Sat, Mar 27, 2004 - Page 9 News List

The battle of the airwaves

Sarcastic, bilious and very rightwing, talk radio host Rush Limbaugh has become one of the most powerful voices in American politics. Can a group of liberals really beat him at his own game?

By Gary Younge  /  THE GUARDIAN , London

"But that spirit has dissolved amid rising political polarization and anger," the center said.

The degree of this is revealed in the five polemical books bashing Bush or liberals in the top 10 on the New York Times bestseller list. At No 4 there is Lies and the Lying Liars who Tell Them, by Franken, an assault on the conservative political and media establishments, while at No1 is Deliver us from Evil by the Fox News commentator Sean Hannity, which argues that the war on terror demands the defeat of liberalism as well as despotism.

The tone of debate -- if you can call it that -- has long been descending into a vicious slanging match. After the conservative critic Bernie Goldberg wrote a book last year called Bias, attacking the "liberal media," Franken penned a chapter in Lies entitled "I bitch-slap Bernie Goldberg."

The possibility that this level of enmity might spill over on to the airwaves worries many -- not least liberals who fear it is a terrain more suited to the right than the left.

"Conservatives thrive on hate and aggression," said Doug Henwood, editor of Left Business Observer. "Liberals are going to have to get their energy from somewhere else."

"Limbaugh pounds on the same couple of points over and over in a three-hour show, and then takes calls from listeners who agree with him," said John Wiener, who hosts a talkshow in Los Angeles. "It may be that liberals prefer more `content.'"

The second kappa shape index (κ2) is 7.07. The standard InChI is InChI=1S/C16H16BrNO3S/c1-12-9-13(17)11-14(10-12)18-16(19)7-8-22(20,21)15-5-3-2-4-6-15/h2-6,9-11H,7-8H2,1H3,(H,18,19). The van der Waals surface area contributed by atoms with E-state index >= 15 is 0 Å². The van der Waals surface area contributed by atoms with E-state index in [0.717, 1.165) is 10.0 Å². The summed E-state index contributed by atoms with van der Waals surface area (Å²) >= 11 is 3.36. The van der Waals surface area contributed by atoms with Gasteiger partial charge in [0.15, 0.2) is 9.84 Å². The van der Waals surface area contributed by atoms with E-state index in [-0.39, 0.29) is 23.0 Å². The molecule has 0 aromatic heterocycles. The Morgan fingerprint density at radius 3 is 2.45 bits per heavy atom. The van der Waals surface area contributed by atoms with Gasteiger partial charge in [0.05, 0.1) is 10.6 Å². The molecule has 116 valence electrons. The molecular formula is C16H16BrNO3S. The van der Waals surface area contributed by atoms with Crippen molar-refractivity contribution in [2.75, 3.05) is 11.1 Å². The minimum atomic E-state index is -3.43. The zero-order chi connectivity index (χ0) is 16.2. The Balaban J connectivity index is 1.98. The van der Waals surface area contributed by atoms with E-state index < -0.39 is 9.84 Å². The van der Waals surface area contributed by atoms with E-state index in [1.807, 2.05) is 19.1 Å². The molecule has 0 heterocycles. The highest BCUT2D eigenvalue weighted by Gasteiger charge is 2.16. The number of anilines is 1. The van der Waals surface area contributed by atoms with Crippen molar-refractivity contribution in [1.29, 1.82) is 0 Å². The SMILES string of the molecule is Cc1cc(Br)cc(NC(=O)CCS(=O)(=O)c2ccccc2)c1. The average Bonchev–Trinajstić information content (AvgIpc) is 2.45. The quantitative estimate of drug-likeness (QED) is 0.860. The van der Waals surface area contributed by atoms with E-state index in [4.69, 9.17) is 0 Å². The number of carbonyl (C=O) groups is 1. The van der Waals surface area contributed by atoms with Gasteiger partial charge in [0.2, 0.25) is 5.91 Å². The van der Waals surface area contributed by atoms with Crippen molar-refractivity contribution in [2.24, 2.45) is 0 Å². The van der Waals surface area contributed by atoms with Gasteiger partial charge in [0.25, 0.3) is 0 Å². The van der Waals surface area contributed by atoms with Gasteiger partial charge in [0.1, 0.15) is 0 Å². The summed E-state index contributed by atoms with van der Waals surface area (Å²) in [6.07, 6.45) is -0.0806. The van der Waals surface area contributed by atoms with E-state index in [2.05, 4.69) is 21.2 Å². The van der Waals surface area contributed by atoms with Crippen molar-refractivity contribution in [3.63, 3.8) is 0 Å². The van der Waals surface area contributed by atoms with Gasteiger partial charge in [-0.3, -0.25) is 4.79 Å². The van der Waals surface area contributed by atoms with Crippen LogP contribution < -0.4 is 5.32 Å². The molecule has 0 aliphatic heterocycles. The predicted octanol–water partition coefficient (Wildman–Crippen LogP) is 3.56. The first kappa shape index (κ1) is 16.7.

"Most liberal talk shows are so, you know, milquetoast," Harry Thomason, the Hollywood producer who is close to former president Bill Clinton, told the New York Times early last year.

"Conservatives are all fire and brimstone," he said.

And it is true that attempts to launch liberal radio shows in the past have ended in failure.

But unlike Limbaugh, Franken is a comedian and insists that alongside guests and chat, satire will be a huge component of the show.

"I think our audience will want something different from the bile you get from the other side. People want to hear reason with passion and humor," he said.

He doesn't deny there is a risk of failure -- "I don't anticipate beating [Limbaugh] in the first week" -- but believes he can put out an accessible message.

"I don't think you have to make an argument so sophisticated that people can't understand it," he said. "If you talk plainly then people will get it. I'm going to do the same thing that I do in my books."

Franken's producer, Ben Wikler, adds that it would be a mistake to underestimate the simmering frustrations over how Bush came to power, and the way in which he has used it since.

"People are still very angry about 2000. Millions of people voted against Bush and haven't been heard from since then. Whenever Al goes to speak, thousands of people show up," Wikler said.

Air America's hope is that the huge audience for the books, speeches or films of dissident writers such as Franken, Michael Moore and Molly Ivins will translate into an untapped listenership that has so far been either unsatisfied or uninterested in radio. For the moment that is all it is -- hope.

While Limbaugh's listenership is well defined -- white men, primarily concentrated in rural areas and the suburbs of the south and west -- it is not entirely clear whom Air America is aimed at. African-Americans -- the bedrock of Democratic party support -- already have their own radio stations, which are overwhelmingly pro-Democrat.

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